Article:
3. Age-related macular degeneration
    4. Cancer behind the retina

Retinal Detachment Symptoms

There is no pain experienced with retinal detachment. But the warning signs usually appear before the detachment occurs or advances. Signs and symptoms of retinal detachment include:

  1. Blurred vision
  2. Partial vision loss
  3. Photopsia (seeing flashes of light in one or both eyes)
  4. Seeing a lot of floaters (dark spots, threads, or small bits of debris that drift through the field of vision)
  5. Reduced peripheral vision (side vision)
  6. A shadow-like curtain covering part of the vision

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Retinal Detachment Causes

Retinal detachment happens when the retina is pulled away from its normal position. There are many retinal detachment causes, but the most common causes are ageing or an eye injury. Other causes of retinal detachment include:

  1. Small tear in the retina
  2. Scar tissue growth on the retina
  3. Eye inflammation
  4. Structural changes to the eye
  5. Age-related macular degeneration
  6. Cancer behind the retina

Retinal Detachment Risk Factors

Anyone can experience retinal detachment, but the risk of developing retinal detachment can increase due to several factors, including:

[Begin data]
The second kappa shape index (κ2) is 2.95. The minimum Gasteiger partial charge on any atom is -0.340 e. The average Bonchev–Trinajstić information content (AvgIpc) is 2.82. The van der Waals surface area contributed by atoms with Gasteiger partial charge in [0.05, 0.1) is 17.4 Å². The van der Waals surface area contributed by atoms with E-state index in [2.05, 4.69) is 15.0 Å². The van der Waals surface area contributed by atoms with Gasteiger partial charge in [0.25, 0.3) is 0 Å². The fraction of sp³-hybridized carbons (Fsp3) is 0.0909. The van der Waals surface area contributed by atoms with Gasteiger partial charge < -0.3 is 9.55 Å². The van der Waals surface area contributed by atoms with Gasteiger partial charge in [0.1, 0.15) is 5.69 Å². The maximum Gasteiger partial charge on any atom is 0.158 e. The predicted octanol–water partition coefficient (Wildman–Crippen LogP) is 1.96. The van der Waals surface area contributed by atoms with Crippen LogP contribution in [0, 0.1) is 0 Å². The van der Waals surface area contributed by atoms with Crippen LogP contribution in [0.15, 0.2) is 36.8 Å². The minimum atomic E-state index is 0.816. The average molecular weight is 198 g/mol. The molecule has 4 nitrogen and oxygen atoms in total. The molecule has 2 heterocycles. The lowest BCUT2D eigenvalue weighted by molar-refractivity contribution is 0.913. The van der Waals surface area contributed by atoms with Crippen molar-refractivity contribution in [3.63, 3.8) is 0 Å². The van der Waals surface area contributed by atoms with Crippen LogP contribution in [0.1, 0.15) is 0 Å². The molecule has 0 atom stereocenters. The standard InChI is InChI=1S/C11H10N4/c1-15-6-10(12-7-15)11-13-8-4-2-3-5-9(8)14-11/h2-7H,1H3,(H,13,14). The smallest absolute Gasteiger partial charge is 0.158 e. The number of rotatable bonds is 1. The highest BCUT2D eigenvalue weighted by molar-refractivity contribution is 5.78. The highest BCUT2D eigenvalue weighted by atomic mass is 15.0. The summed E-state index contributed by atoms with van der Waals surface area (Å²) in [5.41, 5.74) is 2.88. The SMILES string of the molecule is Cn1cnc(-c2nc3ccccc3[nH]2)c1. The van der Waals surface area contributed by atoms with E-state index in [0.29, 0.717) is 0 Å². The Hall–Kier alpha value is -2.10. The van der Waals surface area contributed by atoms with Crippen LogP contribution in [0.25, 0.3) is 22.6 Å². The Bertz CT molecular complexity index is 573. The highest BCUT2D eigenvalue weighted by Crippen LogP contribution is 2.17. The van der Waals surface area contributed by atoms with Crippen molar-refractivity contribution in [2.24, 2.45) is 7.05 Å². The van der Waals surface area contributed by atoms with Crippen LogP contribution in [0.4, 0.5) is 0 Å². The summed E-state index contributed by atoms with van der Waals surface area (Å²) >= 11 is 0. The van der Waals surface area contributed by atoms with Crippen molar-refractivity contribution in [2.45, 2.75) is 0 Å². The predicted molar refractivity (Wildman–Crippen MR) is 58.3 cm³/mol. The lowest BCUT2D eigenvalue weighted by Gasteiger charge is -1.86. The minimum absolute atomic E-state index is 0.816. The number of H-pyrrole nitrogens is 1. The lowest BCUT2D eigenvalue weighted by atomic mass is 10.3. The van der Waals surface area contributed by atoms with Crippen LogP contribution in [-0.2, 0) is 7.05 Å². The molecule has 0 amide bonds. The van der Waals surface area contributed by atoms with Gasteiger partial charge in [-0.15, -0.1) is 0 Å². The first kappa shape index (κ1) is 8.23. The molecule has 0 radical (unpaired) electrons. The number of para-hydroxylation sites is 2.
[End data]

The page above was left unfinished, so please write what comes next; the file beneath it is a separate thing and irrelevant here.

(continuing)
1. Ageing: More common in people over 50 years of age
  2. Family history of retinal detachment
  3. Previous eye injury
  4. Intraocular surgery (surgeries involving the eyes)
  5. Extreme myopia (nearsightedness)
  6. Posterior vitreous detachment (thick fluid in the middle of the eye pulls away from the retina)
  7. Diabetic retinopathy (eye condition caused due to diabetes)
  8. Lattice degeneration (thinning of the retina)
  9. Retinoschisis (retina separates into two layers)

Prevention of Retinal Detachment

Since the most common cause of retinal detachment is ageing, there is often no way to prevent it. However, if the patient takes the following measures, he/she can lower the risk of retinal detachment.

  1. Get regular eye care: regular eye checkups help to protect eye health. People with nearsightedness (Myopia) makes them more prone to retinal detachment. 
  2. Stay safe: use safety goggles or other protective gear when playing sports or doing risky activities.
  3. Get prompt treatment: a patient must consult the doctor immediately if he/she notices symptoms of retinal detachment.

How is Retinal Detachment diagnosed?

The doctor will generally be able to diagnose retinal detachment by dilating the eye to check the retina. The doctor will put eye drops in the eye that will dilate (widen) the pupil. After which the doctor will get a close look at the retina. The doctor may also recommend some of the following additional tests after the dilated eye exam.

  1. Fluorescein Angiography: The doctor will use some dye and a camera to check the blood flow in the retina.
  2. Tonometry: The doctors do this test to check the pressure inside the eye.